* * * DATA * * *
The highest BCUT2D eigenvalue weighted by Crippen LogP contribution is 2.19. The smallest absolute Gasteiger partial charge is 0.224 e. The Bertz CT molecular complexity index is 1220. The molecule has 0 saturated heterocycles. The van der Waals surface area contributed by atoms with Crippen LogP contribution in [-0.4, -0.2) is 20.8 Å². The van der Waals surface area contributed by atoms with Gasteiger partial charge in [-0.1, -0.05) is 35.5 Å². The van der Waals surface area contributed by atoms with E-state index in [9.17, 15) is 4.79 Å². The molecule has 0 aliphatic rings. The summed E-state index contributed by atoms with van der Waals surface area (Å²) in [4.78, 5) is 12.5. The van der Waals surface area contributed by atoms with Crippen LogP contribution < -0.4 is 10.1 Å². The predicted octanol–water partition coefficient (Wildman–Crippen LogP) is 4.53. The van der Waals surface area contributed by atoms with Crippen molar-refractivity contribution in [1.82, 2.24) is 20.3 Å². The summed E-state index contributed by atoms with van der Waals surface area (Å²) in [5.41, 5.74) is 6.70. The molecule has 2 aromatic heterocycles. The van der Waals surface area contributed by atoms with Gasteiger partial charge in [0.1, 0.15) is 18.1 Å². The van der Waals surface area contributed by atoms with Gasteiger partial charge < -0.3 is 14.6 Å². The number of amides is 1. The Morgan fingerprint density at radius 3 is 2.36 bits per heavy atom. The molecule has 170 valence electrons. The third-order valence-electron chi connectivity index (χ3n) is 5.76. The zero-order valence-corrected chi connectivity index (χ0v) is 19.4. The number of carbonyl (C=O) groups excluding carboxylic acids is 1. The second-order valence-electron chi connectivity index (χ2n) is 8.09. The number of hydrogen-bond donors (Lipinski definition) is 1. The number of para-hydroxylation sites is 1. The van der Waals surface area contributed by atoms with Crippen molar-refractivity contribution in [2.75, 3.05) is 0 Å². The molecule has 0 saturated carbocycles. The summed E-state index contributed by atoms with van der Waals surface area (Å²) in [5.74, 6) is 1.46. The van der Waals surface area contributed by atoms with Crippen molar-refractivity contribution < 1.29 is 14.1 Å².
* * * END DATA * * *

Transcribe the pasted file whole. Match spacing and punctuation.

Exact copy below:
The highest BCUT2D eigenvalue weighted by Crippen LogP contribution is 2.19. The smallest absolute Gasteiger partial charge is 0.224 e. The Bertz CT molecular complexity index is 1220. The molecule has 0 saturated heterocycles. The van der Waals surface area contributed by atoms with Crippen LogP contribution in [-0.4, -0.2) is 20.8 Å². The van der Waals surface area contributed by atoms with Gasteiger partial charge in [-0.1, -0.05) is 35.5 Å². The van der Waals surface area contributed by atoms with E-state index in [9.17, 15) is 4.79 Å². The molecule has 0 aliphatic rings. The summed E-state index contributed by atoms with van der Waals surface area (Å²) in [4.78, 5) is 12.5. The van der Waals surface area contributed by atoms with Crippen LogP contribution < -0.4 is 10.1 Å². The predicted octanol–water partition coefficient (Wildman–Crippen LogP) is 4.53. The van der Waals surface area contributed by atoms with Crippen molar-refractivity contribution in [1.82, 2.24) is 20.3 Å². The summed E-state index contributed by atoms with van der Waals surface area (Å²) in [5.41, 5.74) is 6.70. The molecule has 2 aromatic heterocycles. The van der Waals surface area contributed by atoms with Gasteiger partial charge in [0.1, 0.15) is 18.1 Å². The van der Waals surface area contributed by atoms with Gasteiger partial charge < -0.3 is 14.6 Å². The number of amides is 1. The Morgan fingerprint density at radius 3 is 2.36 bits per heavy atom. The molecule has 170 valence electrons. The third-order valence-electron chi connectivity index (χ3n) is 5.76. The zero-order valence-corrected chi connectivity index (χ0v) is 19.4. The number of carbonyl (C=O) groups excluding carboxylic acids is 1. The second-order valence-electron chi connectivity index (χ2n) is 8.09. The number of hydrogen-bond donors (Lipinski definition) is 1. The number of para-hydroxylation sites is 1. The van der Waals surface area contributed by atoms with Crippen molar-refractivity contribution in [2.75, 3.05) is 0 Å². The molecule has 0 saturated carbocycles. The summed E-state index contributed by atoms with van der Waals surface area (Å²) in [5.74, 6) is 1.46. The van der Waals surface area contributed by atoms with Crippen molar-refractivity contribution < 1.29 is 14.1 Å².